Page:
Behavioural competencies are the HOW

Non performance can be due to the team member not knowing what to do, or because they are not doing it in a way that is acceptable.

For example

A customer services representative could handle 30 customer queries (WHAT), as targeted, yet they may not deliver it with compassion, integrity and quality expected (HOW).

Behavioural competencies

We often see behavioural competencies with varying levels depending on the focus required. In the example below we see a competency of ‘Customer Focus’ at 5 levels.

AN EXAMPLE OF A COMPETENCY

Customer Focus

A behaviour which puts the customer at the centre of what we do. This is the desire and ability to delivery higher than expected service to our customers.

Level 1 – Meet expectations

  • Delivers service as planned
  • Handles customers queries
  • Is pleasant and polite

Level 2 – Exceed expectations

  • Receives feedback (written and verbal) praising service delivered
  • Seeks ways to exceed level of service delivered
  • Handles 1st level customer complaints

Level 3 ‐ Focuses the team on customers

  • Coaches others to deliver customer service
  • Sets objectives on customer service
  • Gives feedback to others on service delivered
  • Handles 2nd level customers complaints

Level 4 – Sets customer focus goals

  • Sets goals to deliver customer service excellence.
  • Develops plans to increase customer satisfaction
  • Creates innovative ways to motivate others to deliver customer excellence
  • Handles 3rd level customer complaints

Level 5 – Creating a vision for customers

  • Sets a vision for the delivery of industry leading customer focus
  • Externally champions our passion for customers to a wider network
KEY

Competency Name
Competency Definition
Competency Level and Tag line
Behavioural Indicators

Performance Manager Planner

The key activities of a typical performance management process are mapped out below. This is a ‘full fat’ version, and the process can be condensed one everyone is up to speed. For example less formal reviews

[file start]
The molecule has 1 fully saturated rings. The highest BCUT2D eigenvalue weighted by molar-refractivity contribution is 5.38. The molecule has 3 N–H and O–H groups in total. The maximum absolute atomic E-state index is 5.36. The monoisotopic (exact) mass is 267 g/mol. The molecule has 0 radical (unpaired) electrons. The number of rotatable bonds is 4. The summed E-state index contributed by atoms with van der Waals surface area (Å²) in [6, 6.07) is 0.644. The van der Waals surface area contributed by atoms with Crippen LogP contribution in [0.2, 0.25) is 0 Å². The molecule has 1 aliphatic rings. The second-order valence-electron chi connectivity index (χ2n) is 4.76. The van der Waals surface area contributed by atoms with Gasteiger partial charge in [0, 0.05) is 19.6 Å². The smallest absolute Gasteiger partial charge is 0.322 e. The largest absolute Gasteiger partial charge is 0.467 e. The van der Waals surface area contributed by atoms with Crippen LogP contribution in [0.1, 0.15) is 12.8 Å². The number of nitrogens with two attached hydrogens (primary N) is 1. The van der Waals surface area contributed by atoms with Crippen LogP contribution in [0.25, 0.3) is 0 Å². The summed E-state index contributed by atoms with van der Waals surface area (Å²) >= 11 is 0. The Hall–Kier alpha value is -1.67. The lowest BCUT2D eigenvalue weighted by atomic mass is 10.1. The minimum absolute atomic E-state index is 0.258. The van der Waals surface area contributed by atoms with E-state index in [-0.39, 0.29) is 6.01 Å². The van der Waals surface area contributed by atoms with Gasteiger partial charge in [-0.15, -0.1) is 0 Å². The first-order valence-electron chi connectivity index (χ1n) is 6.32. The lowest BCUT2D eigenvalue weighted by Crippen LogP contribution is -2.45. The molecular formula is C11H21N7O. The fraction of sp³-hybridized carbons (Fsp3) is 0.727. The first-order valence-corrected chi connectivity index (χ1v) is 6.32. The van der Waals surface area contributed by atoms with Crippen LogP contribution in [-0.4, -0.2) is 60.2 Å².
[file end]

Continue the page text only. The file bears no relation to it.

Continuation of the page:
performance management planner

Performance Management Checklist

Use this checklist to assess why an individual is not performing. It is also useful to plan for those ‘high performers’ who plan to move into new roles. Seven areas can be checked to diagnose how to improve future performance.

performance management checklist

Jargon buster

Some phrases you may hear.

KPI
KPA
ROI
Behavioural indicator
Tag/Strap line
SMART
PDP
CPD
CBT
Competency
Bottom line

Key performance indicator ‐ measures of key performance areas or objectives
Key performance area ‐ area of key focus for the coming year
Return on investment ‐ the return for any money spent by the business
A bullet point, indicating specific evidence/examples of a behaviour
A summary of the level of a competency
An acronym ‐ Specific, Measurable, Achievable, Realistic, Time bound (more on setting SMART objectives)
Personal development plan or Development plan (more details on PDP's objectives)
Continuous (personal) development plan
Computer based training
Maps out technical competence or behavioural competence
Signifies the bottom line of key financial statements i.e. making a profit or loss

Summary

This guide has been designed to give you some important pointers on how to effectively manage your teams performance. Ultimately we must be adding to the bottom line of the business in order to aid the long term security.

Capture 5 things you will action over the next month with regards to managing performance in your organisation.

About the author

phil laviolettephil laviolette

Hi!, I'm Phil LaViolette, Founder and Owner of evalu8d. I created resourcily to share hints, tips and resources I've collected over 20 years of training and coaching, across lots of industries and at all levels. I hope that, even in a small way, you gain from the tools I share!
Phil